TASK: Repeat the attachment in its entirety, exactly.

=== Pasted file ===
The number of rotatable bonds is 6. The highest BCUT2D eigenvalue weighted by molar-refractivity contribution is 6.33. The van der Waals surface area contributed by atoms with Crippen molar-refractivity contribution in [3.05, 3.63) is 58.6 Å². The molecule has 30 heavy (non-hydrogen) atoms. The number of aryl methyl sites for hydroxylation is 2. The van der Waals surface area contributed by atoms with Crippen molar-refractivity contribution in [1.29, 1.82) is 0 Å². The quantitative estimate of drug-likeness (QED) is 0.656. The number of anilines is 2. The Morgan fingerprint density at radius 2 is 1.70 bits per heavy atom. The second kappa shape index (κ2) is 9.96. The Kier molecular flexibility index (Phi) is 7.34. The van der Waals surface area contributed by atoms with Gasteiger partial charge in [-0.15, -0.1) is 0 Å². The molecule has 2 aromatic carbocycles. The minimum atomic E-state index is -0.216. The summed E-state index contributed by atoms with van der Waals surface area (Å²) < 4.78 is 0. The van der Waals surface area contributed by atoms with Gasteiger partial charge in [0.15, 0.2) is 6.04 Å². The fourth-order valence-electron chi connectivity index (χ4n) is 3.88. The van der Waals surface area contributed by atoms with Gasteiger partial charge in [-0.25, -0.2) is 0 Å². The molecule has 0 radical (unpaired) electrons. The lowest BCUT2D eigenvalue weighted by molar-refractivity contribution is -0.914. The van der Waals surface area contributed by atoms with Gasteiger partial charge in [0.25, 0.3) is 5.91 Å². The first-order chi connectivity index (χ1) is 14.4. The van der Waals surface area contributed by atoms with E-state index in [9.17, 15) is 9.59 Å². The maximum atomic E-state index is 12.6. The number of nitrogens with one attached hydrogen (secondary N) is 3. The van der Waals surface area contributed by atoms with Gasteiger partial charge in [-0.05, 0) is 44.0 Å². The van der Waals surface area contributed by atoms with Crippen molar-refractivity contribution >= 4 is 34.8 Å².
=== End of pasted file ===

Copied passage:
The number of rotatable bonds is 6. The highest BCUT2D eigenvalue weighted by molar-refractivity contribution is 6.33. The van der Waals surface area contributed by atoms with Crippen molar-refractivity contribution in [3.05, 3.63) is 58.6 Å². The molecule has 30 heavy (non-hydrogen) atoms. The number of aryl methyl sites for hydroxylation is 2. The van der Waals surface area contributed by atoms with Crippen molar-refractivity contribution in [1.29, 1.82) is 0 Å². The quantitative estimate of drug-likeness (QED) is 0.656. The number of anilines is 2. The Morgan fingerprint density at radius 2 is 1.70 bits per heavy atom. The second kappa shape index (κ2) is 9.96. The Kier molecular flexibility index (Phi) is 7.34. The van der Waals surface area contributed by atoms with Gasteiger partial charge in [-0.15, -0.1) is 0 Å². The molecule has 2 aromatic carbocycles. The minimum atomic E-state index is -0.216. The summed E-state index contributed by atoms with van der Waals surface area (Å²) < 4.78 is 0. The van der Waals surface area contributed by atoms with Gasteiger partial charge in [0.15, 0.2) is 6.04 Å². The fourth-order valence-electron chi connectivity index (χ4n) is 3.88. The van der Waals surface area contributed by atoms with Gasteiger partial charge in [-0.25, -0.2) is 0 Å². The molecule has 0 radical (unpaired) electrons. The lowest BCUT2D eigenvalue weighted by molar-refractivity contribution is -0.914. The van der Waals surface area contributed by atoms with Gasteiger partial charge in [0.25, 0.3) is 5.91 Å². The first-order chi connectivity index (χ1) is 14.4. The van der Waals surface area contributed by atoms with E-state index in [9.17, 15) is 9.59 Å². The maximum atomic E-state index is 12.6. The number of nitrogens with one attached hydrogen (secondary N) is 3. The van der Waals surface area contributed by atoms with Gasteiger partial charge in [-0.05, 0) is 44.0 Å². The van der Waals surface area contributed by atoms with Crippen molar-refractivity contribution >= 4 is 34.8 Å².